that can lead to electrolyte abnormalities (such as diuretics or amphotericin B).
Carcinogenesis: The active ingredient of TRISENOX,
arsenic trioxide, is a human carcinogen. Monitor patients for the development of
second primary malignancies.
Embryo-Fetal Toxicity: TRISENOX can cause fetal harm
when administered to a pregnant woman. One patient who became pregnant while receiving
arsenic trioxide had a miscarriage. Advise pregnant women of the potential risk
to a fetus. Advise females and males of reproductive potential to use effective
contraception during and after treatment with TRISENOX.
Lactation: TRISENOX is excreted in human milk. Because
of the potential for serious adverse reactions in nursing infants, discontinue breastfeeding
during treatment with TRISENOX.
Laboratory Tests: Electrolyte and glucose levels,
as well as hepatic, renal, hematologic, and coagulation profiles should be monitored
at least twice weekly, and more frequently for clinically unstable patients during
the induction phase and at least weekly during the consolidation phase.
Drug Interactions: Avoid the concomitant use of TRISENOX
with medications that can prolong the QT/QTc interval or those that can lead to
electrolyte abnormalities. Concomitant use of drugs that can prolong the QT/QTc
interval with TRISENOX may increase the risk of serious QT/QTc interval prolongation.
Electrolyte abnormalities increase the risk of serious QT/QTc interval prolongation.
Monitor ECGs and electrolytes more frequently in patients who are unable to avoid
concomitant use of these medications and TRISENOX.
Pediatric Use: In a pediatric study, the toxicity
profile observed in 13 pediatric patients with APL between the ages of 4 and 20
receiving TRISENOX was similar to that observed in adult patients. Additional drug-related
toxicities reported included: gastrointestinal disorders, metabolic and nutrition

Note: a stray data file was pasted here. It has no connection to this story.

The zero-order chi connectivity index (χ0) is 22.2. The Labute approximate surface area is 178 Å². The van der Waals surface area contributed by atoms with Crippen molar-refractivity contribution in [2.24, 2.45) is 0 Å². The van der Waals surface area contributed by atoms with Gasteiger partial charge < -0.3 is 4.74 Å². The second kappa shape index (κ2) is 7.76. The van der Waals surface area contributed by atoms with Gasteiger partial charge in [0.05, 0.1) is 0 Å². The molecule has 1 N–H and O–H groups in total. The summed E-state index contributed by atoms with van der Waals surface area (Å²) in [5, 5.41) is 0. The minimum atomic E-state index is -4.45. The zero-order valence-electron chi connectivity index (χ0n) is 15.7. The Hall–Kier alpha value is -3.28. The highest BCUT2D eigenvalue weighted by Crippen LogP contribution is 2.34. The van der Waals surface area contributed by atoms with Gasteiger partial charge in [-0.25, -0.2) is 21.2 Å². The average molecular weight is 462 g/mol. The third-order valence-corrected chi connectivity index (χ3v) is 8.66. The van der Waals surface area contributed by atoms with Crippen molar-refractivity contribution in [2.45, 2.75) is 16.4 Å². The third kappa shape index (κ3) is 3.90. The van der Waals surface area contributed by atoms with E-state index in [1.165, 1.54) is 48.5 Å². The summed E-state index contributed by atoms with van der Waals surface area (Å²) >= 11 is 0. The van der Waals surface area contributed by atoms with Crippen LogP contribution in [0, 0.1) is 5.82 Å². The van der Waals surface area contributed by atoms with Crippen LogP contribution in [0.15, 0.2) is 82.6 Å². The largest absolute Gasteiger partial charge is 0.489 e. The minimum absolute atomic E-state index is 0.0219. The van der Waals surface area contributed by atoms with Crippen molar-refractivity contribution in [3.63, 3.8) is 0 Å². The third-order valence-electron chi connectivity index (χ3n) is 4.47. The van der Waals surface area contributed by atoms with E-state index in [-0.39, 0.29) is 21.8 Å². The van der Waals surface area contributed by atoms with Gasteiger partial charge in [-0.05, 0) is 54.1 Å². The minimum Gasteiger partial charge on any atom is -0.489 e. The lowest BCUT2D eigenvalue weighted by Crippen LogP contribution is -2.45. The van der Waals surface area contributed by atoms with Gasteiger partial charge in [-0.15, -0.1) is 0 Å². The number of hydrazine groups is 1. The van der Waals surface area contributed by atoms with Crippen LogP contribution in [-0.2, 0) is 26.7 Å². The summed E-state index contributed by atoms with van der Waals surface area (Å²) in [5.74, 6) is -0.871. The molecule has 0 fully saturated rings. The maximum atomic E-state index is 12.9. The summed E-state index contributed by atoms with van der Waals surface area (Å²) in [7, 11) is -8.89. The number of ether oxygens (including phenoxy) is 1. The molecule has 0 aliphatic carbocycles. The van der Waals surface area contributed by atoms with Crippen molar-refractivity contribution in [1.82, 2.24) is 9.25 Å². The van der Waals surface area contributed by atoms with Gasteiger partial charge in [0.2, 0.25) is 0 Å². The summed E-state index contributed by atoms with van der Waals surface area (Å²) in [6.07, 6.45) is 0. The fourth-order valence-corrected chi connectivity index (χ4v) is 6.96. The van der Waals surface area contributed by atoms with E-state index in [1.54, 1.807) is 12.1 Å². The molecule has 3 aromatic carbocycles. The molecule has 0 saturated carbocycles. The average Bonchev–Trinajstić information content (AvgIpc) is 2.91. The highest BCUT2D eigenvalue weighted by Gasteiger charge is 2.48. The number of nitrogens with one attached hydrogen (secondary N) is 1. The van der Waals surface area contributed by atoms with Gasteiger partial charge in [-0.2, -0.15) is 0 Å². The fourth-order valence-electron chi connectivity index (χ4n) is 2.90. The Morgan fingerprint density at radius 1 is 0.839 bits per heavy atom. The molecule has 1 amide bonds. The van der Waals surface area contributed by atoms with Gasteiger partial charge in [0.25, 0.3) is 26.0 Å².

disorders, respiratory disorders, cardiac failure congestive, neuralgia, and enuresis.
One case each of pulmonary edema and caecitis were considered serious reactions.
No children less than 4 years of age were enrolled in the trial due to the rarity
of APL in this age group.
Patients with Renal Impairment: Exposure of arsenic
trioxide may be higher in patients with severe renal impairment. Patients with severe
renal impairment (creatinine clearance less than 30 mL/min) should be monitored
for toxicity when these patients are treated with TRISENOX, and a dose reduction
may be warranted. The use of TRISENOX in patients on dialysis has not been studied.
Patients with Hepatic Impairment: Since limited data
are available across all hepatic impairment groups, caution is advised in the use
of TRISENOX in patients with hepatic impairment. Monitor patients with severe hepatic
impairment (Child-Pugh Class C) who are treated with TRISENOX for toxicity.
Most Common Adverse Reactions: Most patients experienced
some drug related toxicity, most commonly leukocytosis, gastrointestinal (nausea,
vomiting, diarrhea, and abdominal pain), fatigue, edema, hyperglycemia, dyspnea,
cough, rash or itching, headaches, and dizziness. These adverse effects have not
been observed to be permanent or irreversible nor do they usually require interruption